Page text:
10 National Book Award–Nominated Books I Highly Recommend

Kelly Dasta
October 27 2021
Share 10 National Book Award–Nominated Books I Highly Recommend

The National Book Awards are coming up on November 17, 2021, and I can’t wait! Each year, a judge panel selects the longlist of ten titles per category, which is then narrowed to five finalists in each category. Out of those, the winners are announced at an awards ceremony hosted by the National Book Foundation. It’s always considered a massive honor even to be nominated for the National Book Awards, as it’s a celebration of the best writing in America. So if you’re wondering what kinds of amazing books make the list, I’ve put together a roundup of some of my favorites for you! Check out these must-reads that have made the longlist, finalists, and winners—from 2021 and years past.

Did You Ever Have a Family
by Bill Clegg

This stunning debut novel from Bill Clegg asks a horrific question: What if your closest loved ones were killed? The character June Reid grapples with just that. A shocking disaster takes the lives of her daughter, her daughter’s fiancé, her ex-husband, and her boyfriend. While she is shell-shocked and filled with grief, a community emerges around her, showing the beautiful connections one can find through heartbreak. I cried my eyes out reading this, so I recommend having tissues handy!

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Did You Ever Have a Family
Bill Clegg

DID YOU EVER HAVE A FAMILY asks how one goes on after the worst happens. This tender novel shows how we are all connected and how that very connection is the basis for redemption and hope. We won’t lie; you might need Kleenex for this one.

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Trust Exercise
by Susan Choi

TRUST EXERCISE gripped me from the very beginning. Set at a highly competitive performing arts high school, two freshmen fall headlong into love, and their passion does not go unnoticed―or untoyed with―by anyone, especially not by their charismatic acting teacher, Mr. Kingsley. This teenage romance quickly goes sour, setting off a series of events with a shocking twist in the middle. I fell in love with Choi’s experimental structure. She brilliantly plays with time and point of view to explore fact, fiction, trust, and the power adults have over minors.

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Trust Exercise
Susan Choi

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Manhattan Beach
by Jennifer Egan

Anna Kerrigan, nearly twelve years old, accompanies her father on his visit to the home of Dexter Styles, a man whom she sees as crucial to the survival of her family. She is mesmerized by the sea beyond his house and by the electrifying mystery between the two men. Years later, her father has disappeared, and the country is at war. One evening at a nightclub, Anna meets Dexter Styles again and begins to understand the complexity of her father’s life and the reasons he might have vanished. Told from varying point of views, Egan uses a blend of realism and poetic language, which took me on an unforgettable reading experience.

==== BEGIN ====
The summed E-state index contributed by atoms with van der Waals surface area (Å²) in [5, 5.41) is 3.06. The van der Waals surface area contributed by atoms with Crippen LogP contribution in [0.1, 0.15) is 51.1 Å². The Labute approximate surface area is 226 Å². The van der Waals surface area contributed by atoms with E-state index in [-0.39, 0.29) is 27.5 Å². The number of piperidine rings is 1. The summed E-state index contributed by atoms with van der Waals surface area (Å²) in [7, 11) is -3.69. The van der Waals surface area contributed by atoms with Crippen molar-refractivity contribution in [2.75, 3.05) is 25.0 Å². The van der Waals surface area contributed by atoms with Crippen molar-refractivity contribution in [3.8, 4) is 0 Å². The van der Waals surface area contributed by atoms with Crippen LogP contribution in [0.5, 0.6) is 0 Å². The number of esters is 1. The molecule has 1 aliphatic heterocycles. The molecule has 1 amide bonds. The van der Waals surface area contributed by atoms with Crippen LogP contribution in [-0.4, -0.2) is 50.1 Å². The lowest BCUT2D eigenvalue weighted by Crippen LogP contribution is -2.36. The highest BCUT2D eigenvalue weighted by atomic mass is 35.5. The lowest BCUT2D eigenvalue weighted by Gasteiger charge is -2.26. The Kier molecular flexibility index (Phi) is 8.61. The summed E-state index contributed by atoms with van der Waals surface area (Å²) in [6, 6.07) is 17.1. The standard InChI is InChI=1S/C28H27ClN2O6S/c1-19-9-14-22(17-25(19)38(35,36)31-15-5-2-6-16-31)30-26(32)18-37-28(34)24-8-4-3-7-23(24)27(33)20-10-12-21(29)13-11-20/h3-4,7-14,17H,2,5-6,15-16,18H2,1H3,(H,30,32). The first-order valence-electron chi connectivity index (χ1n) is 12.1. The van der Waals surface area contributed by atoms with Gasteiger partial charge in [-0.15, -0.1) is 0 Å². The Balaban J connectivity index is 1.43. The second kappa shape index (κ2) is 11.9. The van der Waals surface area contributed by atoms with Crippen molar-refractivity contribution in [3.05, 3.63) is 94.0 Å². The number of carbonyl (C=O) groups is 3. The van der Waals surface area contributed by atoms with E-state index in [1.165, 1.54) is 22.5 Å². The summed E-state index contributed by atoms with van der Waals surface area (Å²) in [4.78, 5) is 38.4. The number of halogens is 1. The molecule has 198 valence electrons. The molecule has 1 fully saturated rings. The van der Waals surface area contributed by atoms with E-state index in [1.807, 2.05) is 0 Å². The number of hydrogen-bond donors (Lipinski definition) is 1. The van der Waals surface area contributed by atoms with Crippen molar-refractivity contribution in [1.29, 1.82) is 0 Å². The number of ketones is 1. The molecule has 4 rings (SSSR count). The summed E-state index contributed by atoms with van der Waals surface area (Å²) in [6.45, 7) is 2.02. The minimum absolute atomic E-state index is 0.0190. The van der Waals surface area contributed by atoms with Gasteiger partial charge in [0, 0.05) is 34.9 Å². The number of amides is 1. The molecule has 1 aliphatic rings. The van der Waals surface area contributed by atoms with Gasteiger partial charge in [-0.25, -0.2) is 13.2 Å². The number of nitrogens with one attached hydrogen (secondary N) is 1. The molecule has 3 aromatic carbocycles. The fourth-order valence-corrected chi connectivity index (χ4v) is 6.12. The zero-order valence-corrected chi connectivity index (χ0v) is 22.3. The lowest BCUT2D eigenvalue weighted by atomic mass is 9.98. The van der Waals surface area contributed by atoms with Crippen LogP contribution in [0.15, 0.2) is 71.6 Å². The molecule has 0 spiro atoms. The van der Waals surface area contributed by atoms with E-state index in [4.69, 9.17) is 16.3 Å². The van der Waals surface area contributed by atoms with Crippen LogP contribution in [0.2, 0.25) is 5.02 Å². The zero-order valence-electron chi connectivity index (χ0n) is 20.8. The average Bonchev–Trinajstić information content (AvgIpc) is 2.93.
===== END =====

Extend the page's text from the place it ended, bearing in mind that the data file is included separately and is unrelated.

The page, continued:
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Manhattan Beach
Jennifer Egan

NEW YORK TIMES BESTSELLER • A New York Times Notable Book

Winner of the Andrew Carnegie Medal for Excellence in Fiction

The daring and magnificent novel from the Pulitzer Prize–winning author.

Named One of the Best Books of the Year by NPR, Esquire, Vogue, The Washington Post, The Guardian, USA TODAY, and Time

Anna Kerrigan, nearly twelve years old, accompanies her father to visit Dexter Styles, a man who, she gleans, is crucial to the survival of her father and her family. She is mesmerized by the sea beyond the house and by some charged mystery between the two men.

‎Years later, her father has disappeared and the country is at war. Anna works at the Brooklyn Naval Yard, where women are allowed to hold jobs that once belonged to men, now soldiers abroad. She becomes the first female diver, the most dangerous and exclusive of occupations, repairing the ships that will help America win the war. One evening at a nightclub, she meets Dexter Styles again, and begins to understand the complexity of her father’s life, the reasons he might have vanished.

“A magnificent achievement, at once a suspenseful noir intrigue and a transporting work of lyrical beauty and emotional heft” (The Boston Globe), “Egan’s first foray into historical fiction makes you forget you’re reading historical fiction at all” (Elle). Manhattan Beach takes us into a world populated by gangsters, sailors, divers, bankers, and union men in a dazzling, propulsive exploration of a transformative moment in the lives and identities of women and men, of America and the world.

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Hell of a Book
by Jason Mott